In Memoriam 1942 – 2013 “Roger Ebert loved movies.”

RogerEbert.com

Thumb big sick

The Big Sick

Finds that laughter-through-tears sweet spot, often in the unlikeliest of places.

Other Reviews
Review Archives
Thumb xbepftvyieurxopaxyzgtgtkwgw

Ballad of Narayama

"The Ballad of Narayama" is a Japanese film of great beauty and elegant artifice, telling a story of startling cruelty. What a space it opens…

Other Reviews
Great Movie Archives
Other Articles
Far Flunger Archives

Cast and Crew

* This filmography is not intended to be a comprehensive list of this artist’s work. Instead it reflects the films this person has been involved with that have been reviewed on this site.

Ebertfest 2017: "Hair" and "Being There"

Primary 671722018

Reviews and screenings of "Hair" and "Being There" at Ebertfest 2017, and Q&A with producers Michael Butler and Michael Hausman by Michael Phillips, Nate Kohn and Chaz Ebert; and with Oscar-nominated Caleb Deschanel by Simon Kilmurry and Scott Mantz.

Continue reading →

#284 September 6, 2016

Matt writes: In his captivating 2005 memoir, Kiss Me Like a Stranger, Gene Wilder reflected on his experience of making Mel Brooks' 1974 comic masterpiece, "Young Frankenstein." He likened making the picture to "taking a small breath of Heaven" each day, and that is what the film feels like every time I watch it. Wilder passed away on August 29th at age 83, leaving behind a timeless legacy that was celebrated at RogerEbert.com with Peter Sobczynski's beautiful obituary. Ebert himself gave four stars to several Wilder classics, including 1971's "Willy Wonka and the Chocolate Factory," 1974's "Blazing Saddles" and of course, 1974's "Young Frankenstein," a film that earned Wilder an Oscar nomination for the screenplay he co-authored with director Mel Brooks. In his review, Roger wrote that the film "shows artistic growth and a more sure-handed control of the material by a director who once seemed willing to do literally anything for a laugh. It’s more confident and less breathless."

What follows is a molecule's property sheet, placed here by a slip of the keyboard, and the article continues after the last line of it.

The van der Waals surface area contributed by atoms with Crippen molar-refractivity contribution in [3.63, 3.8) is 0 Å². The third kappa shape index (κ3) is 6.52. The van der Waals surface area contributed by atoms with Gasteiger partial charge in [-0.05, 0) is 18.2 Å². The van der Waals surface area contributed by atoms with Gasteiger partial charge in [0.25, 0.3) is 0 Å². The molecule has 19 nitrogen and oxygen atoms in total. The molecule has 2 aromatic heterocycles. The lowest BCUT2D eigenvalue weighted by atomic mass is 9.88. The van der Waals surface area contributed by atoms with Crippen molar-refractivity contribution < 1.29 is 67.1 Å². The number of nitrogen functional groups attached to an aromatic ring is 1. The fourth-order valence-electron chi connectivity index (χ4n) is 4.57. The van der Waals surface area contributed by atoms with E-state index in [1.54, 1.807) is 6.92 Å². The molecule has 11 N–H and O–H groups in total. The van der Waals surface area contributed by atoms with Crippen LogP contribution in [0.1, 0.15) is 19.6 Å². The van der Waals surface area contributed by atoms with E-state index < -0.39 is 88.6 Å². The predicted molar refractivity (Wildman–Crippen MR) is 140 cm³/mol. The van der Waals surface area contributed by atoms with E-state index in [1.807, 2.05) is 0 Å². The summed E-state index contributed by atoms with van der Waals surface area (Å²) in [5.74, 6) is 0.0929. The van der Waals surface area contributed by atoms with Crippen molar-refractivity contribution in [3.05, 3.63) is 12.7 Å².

Continue reading →

One of the most disgusting horror films ever made

Some horror movies have mercy on uninformed audiences who have no idea about what they will get. The opening sequence of New Zealand horror film "Dead Alive" (1992), which is also known as "Braindead", is a good example because it kindly gives the audiences a very clear idea of what it about and how it is about. As the hero escapes from the natives of Skull Island (Southwest of Sumatra) with a mysterious creature dreaded by the natives, he accidentally gets bitten by the animal, hidden in a wooden crate. He says he's all right, but his local employees are suddenly frightened about that.

Continue reading →